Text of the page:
There is no shortage of cool ways to find high-resolution wallpapers on Android, and because these kinds of services can run in the background, it’s easy to set it and forget it.
But TapDeck, from German developer TapTap Mobile, looks to add a social element to the proceedings. The app loads up popular still images as wallpapers that can be cycled (on most launchers – it’s finicky with some older or more obscure ones) by double-tapping on any unused part of the screen. The algorithm tries to learn your preferences based on a single “heart” function that can be accessed, along with some details of the photo, by swiping up on any unused area of the screen.
In beta for the past few months, TapDeck has grown to support a number of social features, including the ability to “Drop” a photo to a friend, or “Retap” a photo to one’s stream. There’s an Instagram-like quality to the main feed, though users can not submit photos themselves (in this version, at least), only engage with existing content.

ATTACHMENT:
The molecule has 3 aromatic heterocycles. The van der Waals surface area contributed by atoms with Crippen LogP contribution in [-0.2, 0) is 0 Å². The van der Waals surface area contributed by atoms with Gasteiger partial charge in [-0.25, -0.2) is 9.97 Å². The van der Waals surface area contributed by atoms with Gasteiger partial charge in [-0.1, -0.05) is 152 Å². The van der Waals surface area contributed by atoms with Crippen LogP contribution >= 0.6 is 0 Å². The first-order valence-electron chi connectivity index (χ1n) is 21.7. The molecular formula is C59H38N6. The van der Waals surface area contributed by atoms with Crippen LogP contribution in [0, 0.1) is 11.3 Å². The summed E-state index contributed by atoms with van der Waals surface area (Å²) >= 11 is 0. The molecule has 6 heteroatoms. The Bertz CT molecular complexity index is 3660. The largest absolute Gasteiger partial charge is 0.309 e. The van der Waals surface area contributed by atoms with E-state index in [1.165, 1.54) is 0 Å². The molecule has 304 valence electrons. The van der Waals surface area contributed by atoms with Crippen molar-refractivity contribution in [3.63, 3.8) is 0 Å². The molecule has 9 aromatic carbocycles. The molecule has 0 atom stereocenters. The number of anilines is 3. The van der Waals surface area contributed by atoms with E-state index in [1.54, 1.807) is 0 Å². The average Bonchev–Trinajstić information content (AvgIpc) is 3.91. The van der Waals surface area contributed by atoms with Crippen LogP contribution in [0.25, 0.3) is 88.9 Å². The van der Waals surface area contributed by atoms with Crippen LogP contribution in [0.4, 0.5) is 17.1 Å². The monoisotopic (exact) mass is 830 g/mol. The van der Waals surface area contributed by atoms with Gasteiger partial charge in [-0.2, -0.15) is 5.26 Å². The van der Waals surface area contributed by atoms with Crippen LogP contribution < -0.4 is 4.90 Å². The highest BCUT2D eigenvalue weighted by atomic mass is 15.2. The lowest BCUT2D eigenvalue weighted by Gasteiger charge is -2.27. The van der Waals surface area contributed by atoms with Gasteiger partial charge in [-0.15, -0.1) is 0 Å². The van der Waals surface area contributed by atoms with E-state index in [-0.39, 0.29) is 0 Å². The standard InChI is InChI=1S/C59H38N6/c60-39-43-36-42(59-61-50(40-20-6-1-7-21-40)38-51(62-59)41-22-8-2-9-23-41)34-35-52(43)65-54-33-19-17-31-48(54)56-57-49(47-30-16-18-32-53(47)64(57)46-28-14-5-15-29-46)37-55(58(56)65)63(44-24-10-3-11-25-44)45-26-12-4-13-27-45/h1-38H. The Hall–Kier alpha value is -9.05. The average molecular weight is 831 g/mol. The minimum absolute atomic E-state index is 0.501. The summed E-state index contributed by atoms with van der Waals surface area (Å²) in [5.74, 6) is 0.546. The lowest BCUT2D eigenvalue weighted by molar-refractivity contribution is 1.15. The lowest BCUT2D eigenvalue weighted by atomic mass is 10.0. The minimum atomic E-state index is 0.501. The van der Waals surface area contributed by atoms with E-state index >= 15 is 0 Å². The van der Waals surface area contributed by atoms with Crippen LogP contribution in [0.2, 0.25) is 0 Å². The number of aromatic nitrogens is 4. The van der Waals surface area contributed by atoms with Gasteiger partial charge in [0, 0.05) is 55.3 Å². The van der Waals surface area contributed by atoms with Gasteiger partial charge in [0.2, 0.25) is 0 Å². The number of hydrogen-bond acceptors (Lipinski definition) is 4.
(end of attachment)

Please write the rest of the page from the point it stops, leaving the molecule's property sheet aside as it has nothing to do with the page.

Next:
The low-friction discovery method works quite well, but it would be for nought if the photos weren’t generally pleasing to look at, and appropriate to use as wallpapers. Many of the photos are simple landscape shots, but there are some portraits and more abstract inclusions. To be honest, there doesn’t seem to be a rhyme or reason for which photos flow into one another, though most of them are sourced through Flickr’s extensive Creative Commons-licensed database.
Much of the social interaction will rest on whether TapTap can turn TapDeck into a flourish network of image likers and sharers, but for now being a lonely image consumer is working fine for me.